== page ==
The forecast for the balance of January remains warm and dry. While this weather is great for the golfers who don’t need to fly to Phoenix for their fix, this forecast is not so great for our landscapes. Trees and other plants need moisture in the winter to prevent dessication, and root injury.
Check the soil around your newly planted and established trees. If a screwdriver or other probe, gently inserted around the dripline shows the soil is dry, it’s a good idea to provide the water that Mother Nature has not. CSU extension recommends about 10 gallons per-diameter-inch of the trunk measured at knee-height per month. If we don’t get a good snowfall, or that snow is very dry (as we have seen in January) supplemental watering is beneficial. Soaker hoses, a slow drip, or soft spray nozzles work best on hard or compacted soils to avoid runoff. Most roots are located with 12 inches of the soil surface, so be careful when using soil needles or deep root feeders that you do not insert the probe more than 12 inches into the soil.
It’s best to water at mid-day when air temperatures will exceed 40 degrees Farenheit. If using a hose at slow pressure, it may be hard to estimate how much water is delivered for a certain time period. Try this trick: set your hose at the desired slow rate – perhaps at 1/2 or 1/4 pressure. Measure the time it takes to fill 5-gallon home improvement store bucket. Double that time for 10 gallons. Let’s say it takes 5 minutes to fill the bucket. It will take 10 minutes for your hose at that pressure to deliver 10 gallons to the tree.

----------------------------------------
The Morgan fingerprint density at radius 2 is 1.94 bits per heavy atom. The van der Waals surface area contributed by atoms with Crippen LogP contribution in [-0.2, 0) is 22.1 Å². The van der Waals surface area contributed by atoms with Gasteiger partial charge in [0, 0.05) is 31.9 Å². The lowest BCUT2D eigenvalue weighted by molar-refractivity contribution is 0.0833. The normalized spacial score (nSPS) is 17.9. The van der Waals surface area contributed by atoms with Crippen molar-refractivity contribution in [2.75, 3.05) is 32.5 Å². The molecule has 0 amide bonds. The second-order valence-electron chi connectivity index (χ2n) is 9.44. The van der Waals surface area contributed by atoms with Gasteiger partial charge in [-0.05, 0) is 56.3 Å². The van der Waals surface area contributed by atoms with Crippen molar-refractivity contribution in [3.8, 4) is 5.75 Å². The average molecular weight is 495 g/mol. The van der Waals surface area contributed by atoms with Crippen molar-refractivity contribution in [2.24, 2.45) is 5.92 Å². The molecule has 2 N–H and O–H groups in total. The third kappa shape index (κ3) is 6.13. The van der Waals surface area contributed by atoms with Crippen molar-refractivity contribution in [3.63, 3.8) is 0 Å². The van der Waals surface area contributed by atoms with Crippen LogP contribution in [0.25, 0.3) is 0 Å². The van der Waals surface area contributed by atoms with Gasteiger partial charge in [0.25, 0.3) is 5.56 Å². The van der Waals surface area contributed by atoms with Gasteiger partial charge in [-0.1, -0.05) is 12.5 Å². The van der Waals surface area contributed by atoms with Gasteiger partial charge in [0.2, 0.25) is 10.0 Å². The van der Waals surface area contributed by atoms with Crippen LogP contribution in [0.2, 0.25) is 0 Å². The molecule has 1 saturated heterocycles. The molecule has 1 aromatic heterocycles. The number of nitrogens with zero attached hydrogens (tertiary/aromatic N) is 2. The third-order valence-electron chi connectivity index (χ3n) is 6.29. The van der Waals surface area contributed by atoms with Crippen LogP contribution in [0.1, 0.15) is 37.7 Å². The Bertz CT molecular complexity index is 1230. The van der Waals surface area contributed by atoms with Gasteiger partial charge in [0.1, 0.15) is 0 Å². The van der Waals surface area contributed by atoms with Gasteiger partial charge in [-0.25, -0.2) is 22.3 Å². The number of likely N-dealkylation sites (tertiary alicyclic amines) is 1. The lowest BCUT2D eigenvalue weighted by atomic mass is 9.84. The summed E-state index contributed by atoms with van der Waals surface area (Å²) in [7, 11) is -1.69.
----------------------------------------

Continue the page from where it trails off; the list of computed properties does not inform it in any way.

Now, if your tree is 2-inch diameter at knee height, it will need 20 gallons of water per watering. Therefore, you need 20 minutes of water at that pressure to deliver 20 gallons of water. Move the hose or the spray wand to several sites around the base of the tree within a circle bounded by the dripline.
This can be a slow process if you have several trees on your property. While watering, take the opportunity to really look at your landscape, and start making plans for the upcoming season. Want to add more flowers or shrubs? Have an area that you just don’t like? Observing your landscape in the winter is a great way to get a fresh perspective on problem areas. You’ll also benefit from some Vitamin D. Don’t forget to remove your hose from the spigot to prevent freezing.
If you just don’t have time to water, or physically have trouble dragging buckets, or hoses around, you can still protect your investment in your landscape. Several arborists and tree companies offer a winter watering service. Check with the ALCC (Associated Landscape Contractors of Colorado) www.alcc.com for a list of contractors qualified to perform this service in your neighborhood.
Come spring, your trees will thank you, and you’ll be happy that you protected these valuable specimens in your landscape.